3 Recipe Video Styles You Should Add To Your Marketing Strategy
Top-down, time-lapse videos have become a ubiquitous part of recipe marketing with major food brands and grocery retailers jumping on board with a style that was popularised by Buzzfeed's Tasty. They're still incredibly engaging. A video uploaded to the Tasty Facebook page just 41 minutes ago (at time of writing) already has a staggering 107.4k views. Back in 2018, we wrote this popular blog post about video and why it is dominating food marketing. It's probably an understatement to say that things have changed utterly since then. What hasn't changed is that recipe videos are as popular as ever. If anything, they're more popular. Watch time of 'new recipes' videos in Canada increased 140% between February 2018 and February 2019. By March 2020, people around the world were watching recipe and cooking videos at a rate of over 45% higher than the same time last year. The Covid-19 pandemic has changed not just how frequently we watch recipe videos, but the sort of recipe video content we seek out. Everyone is cooking and since some ingredients are still scarce, reliable recipe content has never been more important. There are huge opportunities to leverage the current popularity of virtual experiences even post-pandemic, and these three recipe video strategies that have been trending during lockdown are a fantastic way to activate your recipe content.
Recipe videos went live
At various points during lockdown, it seemed like everyone was doing the same thing. Between Zoom quizzes, sourdough baking and family Tik Tok dances, we moved from activity to activity as one. There was also a period where it seemed like everyone was going live on Instagram and food content was no exception. This was born of necessity in many cases, with restaurants closed and chefs looking for new outlets for their creativity and opportunities to stay connected with their communities and potentially drive new revenue streams. As lockdown progressed, Instagram Live made way for live-streamed cooking classes and bake-alongs. This appealed not just to people's interest in recipe content, but to their desire to relieve lockdown boredom. Location dependent, our options for out-of-home entertainment might be slowly on the increase, but lockdown has planted a virtual experiences seed and opportunities to combine live video with recipe content are not going anywhere soon. Weis Markets have already announced that their successful online cooking classes will continue in August. Creativity and creating a genuinely valuable, informative and entertaining experience are key to success here.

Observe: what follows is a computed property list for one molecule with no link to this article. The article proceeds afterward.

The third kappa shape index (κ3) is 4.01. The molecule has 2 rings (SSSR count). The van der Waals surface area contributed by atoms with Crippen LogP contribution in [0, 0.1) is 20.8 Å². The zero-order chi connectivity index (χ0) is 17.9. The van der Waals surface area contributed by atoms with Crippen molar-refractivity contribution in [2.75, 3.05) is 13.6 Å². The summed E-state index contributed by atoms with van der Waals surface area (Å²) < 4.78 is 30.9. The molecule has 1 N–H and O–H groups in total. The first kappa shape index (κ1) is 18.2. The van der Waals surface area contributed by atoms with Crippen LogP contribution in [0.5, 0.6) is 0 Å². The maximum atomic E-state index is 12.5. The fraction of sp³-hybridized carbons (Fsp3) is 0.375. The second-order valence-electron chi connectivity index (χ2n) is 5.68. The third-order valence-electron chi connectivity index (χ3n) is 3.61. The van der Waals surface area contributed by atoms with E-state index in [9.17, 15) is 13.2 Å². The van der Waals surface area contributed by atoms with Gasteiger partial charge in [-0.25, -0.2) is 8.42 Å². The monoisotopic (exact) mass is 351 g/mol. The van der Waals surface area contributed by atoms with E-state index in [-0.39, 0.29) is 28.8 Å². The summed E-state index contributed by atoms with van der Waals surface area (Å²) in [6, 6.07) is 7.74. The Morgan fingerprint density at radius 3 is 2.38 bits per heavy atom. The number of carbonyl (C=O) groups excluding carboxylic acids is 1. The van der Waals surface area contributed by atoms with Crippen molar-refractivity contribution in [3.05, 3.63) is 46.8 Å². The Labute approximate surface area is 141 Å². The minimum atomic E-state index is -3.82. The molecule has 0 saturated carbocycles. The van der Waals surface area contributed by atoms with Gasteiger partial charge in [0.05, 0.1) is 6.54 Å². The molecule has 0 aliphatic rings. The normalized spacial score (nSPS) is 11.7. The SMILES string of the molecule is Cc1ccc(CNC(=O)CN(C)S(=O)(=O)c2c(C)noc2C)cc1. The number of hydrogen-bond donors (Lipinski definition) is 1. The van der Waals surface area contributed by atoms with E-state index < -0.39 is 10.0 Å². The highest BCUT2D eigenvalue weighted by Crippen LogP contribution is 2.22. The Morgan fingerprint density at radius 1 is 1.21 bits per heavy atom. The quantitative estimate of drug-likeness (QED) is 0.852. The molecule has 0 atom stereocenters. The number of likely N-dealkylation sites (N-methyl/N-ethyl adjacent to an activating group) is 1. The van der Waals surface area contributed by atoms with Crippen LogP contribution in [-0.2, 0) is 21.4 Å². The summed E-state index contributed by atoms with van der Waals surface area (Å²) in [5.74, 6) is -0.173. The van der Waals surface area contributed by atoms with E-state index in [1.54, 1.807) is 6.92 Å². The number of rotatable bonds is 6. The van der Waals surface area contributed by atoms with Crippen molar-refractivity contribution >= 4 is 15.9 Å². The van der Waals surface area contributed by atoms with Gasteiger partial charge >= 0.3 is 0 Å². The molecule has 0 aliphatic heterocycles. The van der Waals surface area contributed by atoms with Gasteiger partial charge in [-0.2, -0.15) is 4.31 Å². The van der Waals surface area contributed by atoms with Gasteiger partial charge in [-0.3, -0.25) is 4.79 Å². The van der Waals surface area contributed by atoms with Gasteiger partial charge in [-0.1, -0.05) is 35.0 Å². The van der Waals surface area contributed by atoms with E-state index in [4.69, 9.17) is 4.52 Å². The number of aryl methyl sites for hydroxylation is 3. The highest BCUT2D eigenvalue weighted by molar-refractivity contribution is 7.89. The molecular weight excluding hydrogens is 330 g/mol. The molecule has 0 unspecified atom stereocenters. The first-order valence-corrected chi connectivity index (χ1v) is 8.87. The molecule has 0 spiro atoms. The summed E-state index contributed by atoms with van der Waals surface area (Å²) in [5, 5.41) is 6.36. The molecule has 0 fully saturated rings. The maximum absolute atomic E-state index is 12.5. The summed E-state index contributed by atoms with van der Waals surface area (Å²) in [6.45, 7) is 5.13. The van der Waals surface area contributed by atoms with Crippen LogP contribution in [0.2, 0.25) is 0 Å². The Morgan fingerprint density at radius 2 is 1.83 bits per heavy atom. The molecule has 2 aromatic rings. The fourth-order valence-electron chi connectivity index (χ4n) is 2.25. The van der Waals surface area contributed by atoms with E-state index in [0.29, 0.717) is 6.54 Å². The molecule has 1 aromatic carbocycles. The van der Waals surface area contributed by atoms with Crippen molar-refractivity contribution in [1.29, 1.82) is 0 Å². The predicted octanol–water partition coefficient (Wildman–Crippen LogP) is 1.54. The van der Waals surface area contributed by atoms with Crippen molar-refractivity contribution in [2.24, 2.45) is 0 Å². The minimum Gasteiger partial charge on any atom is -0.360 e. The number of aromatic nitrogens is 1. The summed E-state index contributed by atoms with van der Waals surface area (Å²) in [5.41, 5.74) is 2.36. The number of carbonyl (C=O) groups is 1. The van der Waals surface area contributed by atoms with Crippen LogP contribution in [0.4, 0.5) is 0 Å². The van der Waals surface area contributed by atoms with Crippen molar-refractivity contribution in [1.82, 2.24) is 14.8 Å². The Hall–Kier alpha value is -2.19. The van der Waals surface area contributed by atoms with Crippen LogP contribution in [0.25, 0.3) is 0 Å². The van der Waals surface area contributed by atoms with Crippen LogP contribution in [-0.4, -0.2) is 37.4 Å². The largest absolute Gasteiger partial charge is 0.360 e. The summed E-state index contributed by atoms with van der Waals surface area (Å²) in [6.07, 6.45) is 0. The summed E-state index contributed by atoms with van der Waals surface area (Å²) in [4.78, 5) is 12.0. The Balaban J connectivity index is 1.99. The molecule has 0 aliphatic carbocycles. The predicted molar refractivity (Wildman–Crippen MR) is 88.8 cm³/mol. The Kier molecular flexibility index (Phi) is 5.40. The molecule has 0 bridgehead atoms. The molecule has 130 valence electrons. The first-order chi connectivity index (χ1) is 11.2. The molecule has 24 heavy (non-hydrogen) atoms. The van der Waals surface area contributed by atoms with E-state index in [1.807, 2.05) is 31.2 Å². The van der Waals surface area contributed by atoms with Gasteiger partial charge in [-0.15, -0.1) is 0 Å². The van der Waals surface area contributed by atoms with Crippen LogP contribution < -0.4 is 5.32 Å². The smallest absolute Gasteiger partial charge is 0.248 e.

Recipe videos become more personality-driven
You only have to look at the success of recipe videos from the Bon Appétit Test Kitchen (at least until recent controversies caused their YouTube channel to grind to a halt) to understand why personality-driven recipe videos can form a powerful part of your marketing strategy. While well-known faces will always draw a crowd, it's important to look within your company to uncover any potential hidden talents that might resonate with your audience. Lockdown has accelerated this employee-as-influencer phenomenon, particularly in the food space. Hotel Chocolat, for example, put some of their chocolatiers front and centre on their Instagram page to talk customers through a variety of chocolate-based recipes. This sort of video strategy gives consumers a glimpse into their favourite food brand and helps build more personal relationships as viewers get to know the faces behind the brand. It also lends a sense of authenticity to both the brand and the recipe content.
Long-form recipe videos took off
The breakout trend of the past few months has undoubtedly been sourdough. At first glance, it's an intimidating process with multiple steps over a couple of days. Unsurprisingly, people turned to video to help them successfully navigate the process, as this data from Google illustrates:
YouTube's average daily views of videos related to sourdough leaped more than 400% between March 15 and the end of May compared with the two-and-a-half month period that preceded it.
Recipes that rely on specific or tricky techniques benefit from being turned into in-depth video content. Short, thumb-stopping time-lapse videos might result in millions of views, but long-form recipe videos attract more engaged viewers, building brand awareness and positioning a brand as a reliable source of educational and entertaining cooking content. Not every recipe is suited to long-form video. People are unlikely to seek out an in-depth video into mac 'n' cheese, for example. But recipes that involve particular chopping techniques or more specialist recipe categories such as barbecue or bread baking are ideally suited to long-form video.
What lockdown has taught us is that the best time to be more creative with your recipe video content is now. Consumers have never been more engaged with online recipe content and over the past few months have become accustomed to a more broad variety of recipe video styles. Time-lapse recipe videos still have their place as part of your food marketing strategy, but the sort of video creativity displayed by food brands throughout lockdown has the potential to build deeper relationships with a more engaged audience.
Video is not the only way you can activate your recipe content and add value for your customers. Our shoppable recipe content is an end-to-end solution that combines tried-and-tested recipe content with deep transactional insights that enable data-driven recipe content curation. Find out about our shoppable recipes solution here.